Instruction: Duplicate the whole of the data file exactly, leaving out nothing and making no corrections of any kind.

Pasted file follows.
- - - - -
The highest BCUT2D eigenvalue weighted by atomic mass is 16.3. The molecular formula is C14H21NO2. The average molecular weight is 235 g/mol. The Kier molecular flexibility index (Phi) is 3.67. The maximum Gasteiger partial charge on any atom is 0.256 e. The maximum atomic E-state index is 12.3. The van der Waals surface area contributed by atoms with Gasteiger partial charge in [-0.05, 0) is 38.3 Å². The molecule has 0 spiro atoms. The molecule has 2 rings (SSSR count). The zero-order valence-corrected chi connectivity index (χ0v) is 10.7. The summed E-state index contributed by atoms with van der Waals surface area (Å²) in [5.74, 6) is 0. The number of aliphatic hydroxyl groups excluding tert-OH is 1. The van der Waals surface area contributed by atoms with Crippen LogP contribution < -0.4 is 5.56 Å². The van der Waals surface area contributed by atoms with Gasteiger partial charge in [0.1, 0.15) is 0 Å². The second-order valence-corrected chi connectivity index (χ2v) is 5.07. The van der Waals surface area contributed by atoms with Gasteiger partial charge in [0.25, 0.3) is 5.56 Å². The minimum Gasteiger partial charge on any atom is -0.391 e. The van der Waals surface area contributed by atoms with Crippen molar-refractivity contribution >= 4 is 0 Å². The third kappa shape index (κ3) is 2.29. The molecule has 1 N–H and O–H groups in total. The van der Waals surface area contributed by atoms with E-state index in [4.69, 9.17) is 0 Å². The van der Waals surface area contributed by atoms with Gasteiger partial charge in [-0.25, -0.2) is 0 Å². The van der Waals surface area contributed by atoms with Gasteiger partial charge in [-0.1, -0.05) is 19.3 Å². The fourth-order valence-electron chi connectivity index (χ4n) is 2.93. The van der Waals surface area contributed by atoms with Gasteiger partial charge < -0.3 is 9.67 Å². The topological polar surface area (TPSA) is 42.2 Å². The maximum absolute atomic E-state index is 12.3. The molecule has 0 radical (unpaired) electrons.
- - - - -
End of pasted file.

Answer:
The highest BCUT2D eigenvalue weighted by atomic mass is 16.3. The molecular formula is C14H21NO2. The average molecular weight is 235 g/mol. The Kier molecular flexibility index (Phi) is 3.67. The maximum Gasteiger partial charge on any atom is 0.256 e. The maximum atomic E-state index is 12.3. The van der Waals surface area contributed by atoms with Gasteiger partial charge in [-0.05, 0) is 38.3 Å². The molecule has 0 spiro atoms. The molecule has 2 rings (SSSR count). The zero-order valence-corrected chi connectivity index (χ0v) is 10.7. The summed E-state index contributed by atoms with van der Waals surface area (Å²) in [5.74, 6) is 0. The number of aliphatic hydroxyl groups excluding tert-OH is 1. The van der Waals surface area contributed by atoms with Crippen LogP contribution < -0.4 is 5.56 Å². The van der Waals surface area contributed by atoms with Gasteiger partial charge in [0.1, 0.15) is 0 Å². The second-order valence-corrected chi connectivity index (χ2v) is 5.07. The van der Waals surface area contributed by atoms with Gasteiger partial charge in [0.25, 0.3) is 5.56 Å². The minimum Gasteiger partial charge on any atom is -0.391 e. The van der Waals surface area contributed by atoms with Crippen molar-refractivity contribution >= 4 is 0 Å². The third kappa shape index (κ3) is 2.29. The molecule has 1 N–H and O–H groups in total. The van der Waals surface area contributed by atoms with E-state index in [4.69, 9.17) is 0 Å². The van der Waals surface area contributed by atoms with Gasteiger partial charge in [-0.25, -0.2) is 0 Å². The van der Waals surface area contributed by atoms with Gasteiger partial charge in [-0.1, -0.05) is 19.3 Å². The fourth-order valence-electron chi connectivity index (χ4n) is 2.93. The van der Waals surface area contributed by atoms with Gasteiger partial charge < -0.3 is 9.67 Å². The topological polar surface area (TPSA) is 42.2 Å². The maximum absolute atomic E-state index is 12.3. The molecule has 0 radical (unpaired) electrons.